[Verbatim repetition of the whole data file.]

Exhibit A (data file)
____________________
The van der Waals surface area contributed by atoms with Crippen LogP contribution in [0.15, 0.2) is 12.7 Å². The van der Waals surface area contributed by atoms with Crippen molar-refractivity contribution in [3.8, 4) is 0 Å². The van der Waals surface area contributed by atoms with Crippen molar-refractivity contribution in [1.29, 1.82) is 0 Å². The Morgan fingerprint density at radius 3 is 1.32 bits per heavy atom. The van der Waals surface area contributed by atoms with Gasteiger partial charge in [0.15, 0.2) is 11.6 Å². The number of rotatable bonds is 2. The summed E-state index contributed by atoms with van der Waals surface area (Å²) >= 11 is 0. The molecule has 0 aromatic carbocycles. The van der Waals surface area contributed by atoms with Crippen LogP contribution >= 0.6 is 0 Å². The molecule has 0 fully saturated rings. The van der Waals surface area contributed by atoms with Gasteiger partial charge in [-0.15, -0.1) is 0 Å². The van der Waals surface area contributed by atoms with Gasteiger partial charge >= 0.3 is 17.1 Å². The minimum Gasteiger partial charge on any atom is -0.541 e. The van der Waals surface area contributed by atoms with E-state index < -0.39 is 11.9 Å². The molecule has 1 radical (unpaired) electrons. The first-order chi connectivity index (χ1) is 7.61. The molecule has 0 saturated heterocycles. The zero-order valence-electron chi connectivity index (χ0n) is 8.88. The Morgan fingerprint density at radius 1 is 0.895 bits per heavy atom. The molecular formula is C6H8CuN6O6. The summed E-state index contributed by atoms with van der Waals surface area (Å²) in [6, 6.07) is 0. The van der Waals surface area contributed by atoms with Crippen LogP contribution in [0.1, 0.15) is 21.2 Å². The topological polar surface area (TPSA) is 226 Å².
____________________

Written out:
The van der Waals surface area contributed by atoms with Crippen LogP contribution in [0.15, 0.2) is 12.7 Å². The van der Waals surface area contributed by atoms with Crippen molar-refractivity contribution in [3.8, 4) is 0 Å². The van der Waals surface area contributed by atoms with Crippen molar-refractivity contribution in [1.29, 1.82) is 0 Å². The Morgan fingerprint density at radius 3 is 1.32 bits per heavy atom. The van der Waals surface area contributed by atoms with Gasteiger partial charge in [0.15, 0.2) is 11.6 Å². The number of rotatable bonds is 2. The summed E-state index contributed by atoms with van der Waals surface area (Å²) >= 11 is 0. The molecule has 0 aromatic carbocycles. The van der Waals surface area contributed by atoms with Crippen LogP contribution >= 0.6 is 0 Å². The molecule has 0 fully saturated rings. The van der Waals surface area contributed by atoms with Gasteiger partial charge in [-0.15, -0.1) is 0 Å². The van der Waals surface area contributed by atoms with Gasteiger partial charge >= 0.3 is 17.1 Å². The minimum Gasteiger partial charge on any atom is -0.541 e. The van der Waals surface area contributed by atoms with E-state index < -0.39 is 11.9 Å². The molecule has 1 radical (unpaired) electrons. The first-order chi connectivity index (χ1) is 7.61. The molecule has 0 saturated heterocycles. The zero-order valence-electron chi connectivity index (χ0n) is 8.88. The Morgan fingerprint density at radius 1 is 0.895 bits per heavy atom. The molecular formula is C6H8CuN6O6. The summed E-state index contributed by atoms with van der Waals surface area (Å²) in [6, 6.07) is 0. The van der Waals surface area contributed by atoms with Crippen LogP contribution in [0.1, 0.15) is 21.2 Å². The topological polar surface area (TPSA) is 226 Å².